Leon Finney Jr., chairman of T.W.O., wrote the administrator of the Federal Transportation Administration a year ago declaring T.W.O.’s support of “all efforts directed towards the removal” of the 63rd Street el. “You’ve got to build houses in Woodlawn,” he said at the public hearing. “You’ve got to build homes in Woodlawn.”
Grimshaw and Munson don’t buy this. They believe that development can come with the el as well as without it and is, in fact, already on the way. “Much of this new development is occurring within three to four blocks of the long-promised Dorchester station,” Munson argued last month in a letter published by the Tribune. But once rapid transit’s lost, it’s gone forever. “An over-reliance on cars will choke off development, not encourage it,” he wrote.
Says Grimshaw, “What T.W.O. is doing, I suspect, is carrying out the long-range plan of the University of Chicago to suburbanize Woodlawn and create a buffer zone between those poor black folks and the university. Because the arguments they make to take the train down have no legitimate basis.”
A CTA official who spoke at the public hearing said the CTA would let the city decide what to do about the el. A city planning official said the city would be guided by public sentiment. Public sentiment was then construed to support the demolition the city favored all along. Valerie Jarrett, who chaired the public hearing, used to be Chicago’s commissioner of planning. Today she’s chairman of the CTA. She’s also executive vice president of Habitat, which is building homes in the Woodlawn area. Besides chairing T.W.O., a development partner of Habitat, Leon Finney chairs the CTA’s Green Line Task Force, allowing him to present himself at the public hearing as the people’s champion. There are reasons why save-the-el forces feel they’re spitting into a hurricane.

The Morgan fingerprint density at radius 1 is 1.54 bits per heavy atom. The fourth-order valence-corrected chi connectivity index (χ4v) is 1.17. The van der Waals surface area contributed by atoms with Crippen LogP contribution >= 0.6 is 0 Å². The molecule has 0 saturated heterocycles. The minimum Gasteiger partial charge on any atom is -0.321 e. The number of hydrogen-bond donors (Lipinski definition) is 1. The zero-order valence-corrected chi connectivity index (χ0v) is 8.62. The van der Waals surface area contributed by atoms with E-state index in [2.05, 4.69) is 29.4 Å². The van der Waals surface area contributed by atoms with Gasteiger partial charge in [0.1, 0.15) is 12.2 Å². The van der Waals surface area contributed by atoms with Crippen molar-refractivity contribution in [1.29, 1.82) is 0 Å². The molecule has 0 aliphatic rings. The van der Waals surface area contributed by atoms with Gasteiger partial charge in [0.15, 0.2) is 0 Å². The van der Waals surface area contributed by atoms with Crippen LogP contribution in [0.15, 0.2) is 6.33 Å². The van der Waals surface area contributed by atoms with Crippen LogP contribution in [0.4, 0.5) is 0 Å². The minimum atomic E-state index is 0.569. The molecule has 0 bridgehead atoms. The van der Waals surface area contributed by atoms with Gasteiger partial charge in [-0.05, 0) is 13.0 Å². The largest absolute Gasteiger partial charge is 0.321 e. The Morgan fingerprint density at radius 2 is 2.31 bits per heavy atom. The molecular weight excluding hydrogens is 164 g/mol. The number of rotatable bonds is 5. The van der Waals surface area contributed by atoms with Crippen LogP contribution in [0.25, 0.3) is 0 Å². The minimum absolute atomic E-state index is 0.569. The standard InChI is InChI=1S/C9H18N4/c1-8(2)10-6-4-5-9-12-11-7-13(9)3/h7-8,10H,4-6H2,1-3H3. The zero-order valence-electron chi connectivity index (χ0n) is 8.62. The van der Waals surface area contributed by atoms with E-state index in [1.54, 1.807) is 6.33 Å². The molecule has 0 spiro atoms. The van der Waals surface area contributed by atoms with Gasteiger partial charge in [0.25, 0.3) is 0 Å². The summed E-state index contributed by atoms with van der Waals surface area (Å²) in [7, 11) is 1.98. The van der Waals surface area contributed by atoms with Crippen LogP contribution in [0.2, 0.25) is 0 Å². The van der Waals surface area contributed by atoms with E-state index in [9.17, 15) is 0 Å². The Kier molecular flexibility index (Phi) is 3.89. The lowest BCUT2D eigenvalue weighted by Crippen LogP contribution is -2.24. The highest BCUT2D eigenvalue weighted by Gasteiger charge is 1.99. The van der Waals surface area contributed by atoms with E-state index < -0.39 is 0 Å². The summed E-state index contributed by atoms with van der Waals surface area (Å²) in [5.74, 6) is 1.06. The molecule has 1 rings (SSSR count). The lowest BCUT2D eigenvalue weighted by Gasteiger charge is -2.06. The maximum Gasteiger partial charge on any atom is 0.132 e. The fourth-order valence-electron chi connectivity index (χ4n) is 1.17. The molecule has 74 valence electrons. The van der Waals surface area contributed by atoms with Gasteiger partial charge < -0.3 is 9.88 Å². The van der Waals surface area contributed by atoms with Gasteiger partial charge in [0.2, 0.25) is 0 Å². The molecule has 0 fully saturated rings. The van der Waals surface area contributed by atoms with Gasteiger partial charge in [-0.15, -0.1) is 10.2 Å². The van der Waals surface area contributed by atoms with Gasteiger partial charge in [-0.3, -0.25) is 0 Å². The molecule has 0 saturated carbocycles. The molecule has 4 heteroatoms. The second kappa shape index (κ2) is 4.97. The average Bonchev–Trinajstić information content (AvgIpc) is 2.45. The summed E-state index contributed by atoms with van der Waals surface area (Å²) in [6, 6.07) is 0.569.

But I’ve digressed. I didn’t mean to write a story about transportation or development. That’s the dailies’ job. This is a media column, and I merely meant to make the point that I sometimes get to read not nearly enough about interesting doings in nearby parts because I’m presumed to be uninterested in them.
“They’ve done it yet again,” Jacky Grimshaw told me. Yet again would mean for the third time.
She explained. “On June 13 we went with a hundred folks from metropolitan-area congregations out to the Chicago Area Transportation Study meeting in Schaumburg. They are the regional policy-making authority. One, people don’t know they exist, and two, they hide their meetings by having them weekday mornings at an inaccessible place. We got them to agree to come downtown.”
The Tribune coverage of the CATS meeting focused on this delegation’s complaint about a “disparity” in state transportation funding, with new development favored and the inner city stiffed. The article ran in the Tribune’s MetroNorthwest edition but not in Chicago.
A Sun-Times editor asked me the other day how I liked the improvements in the Sunday paper. Well, the paper’s looking good. Sunday’s a day when a reader can kick back and dig in, and the Sun-Times appreciates that. Last weekend it even ran a long excerpt from a new book on the presidency. But I’m not sure that “Affairs of the Kennedys: How JFK and Jackie cheated on each other” should have been touted quite so conspicuously on the front page. When a newspaper repeats tales of 40-year-old infidelities that it can’t say independently ever happened, it’s breaking more wind than news.
The Sun-Times has a Sam Smith problem. When the breaking news was Phil Jackson’s new one-year contract Smith reported circles around the Sun-Times’s sports staff analyzing it. As long as Smith is at the Tribune and the Bulls are the biggest sports story in Chicago, Chicago’s self-proclaimed number-one sports section isn’t.
Art accompanying story in printed newspaper (not available in this archive): Photo of Gregory Munson and Jacky Grimshaw by Lloyd DeGrane.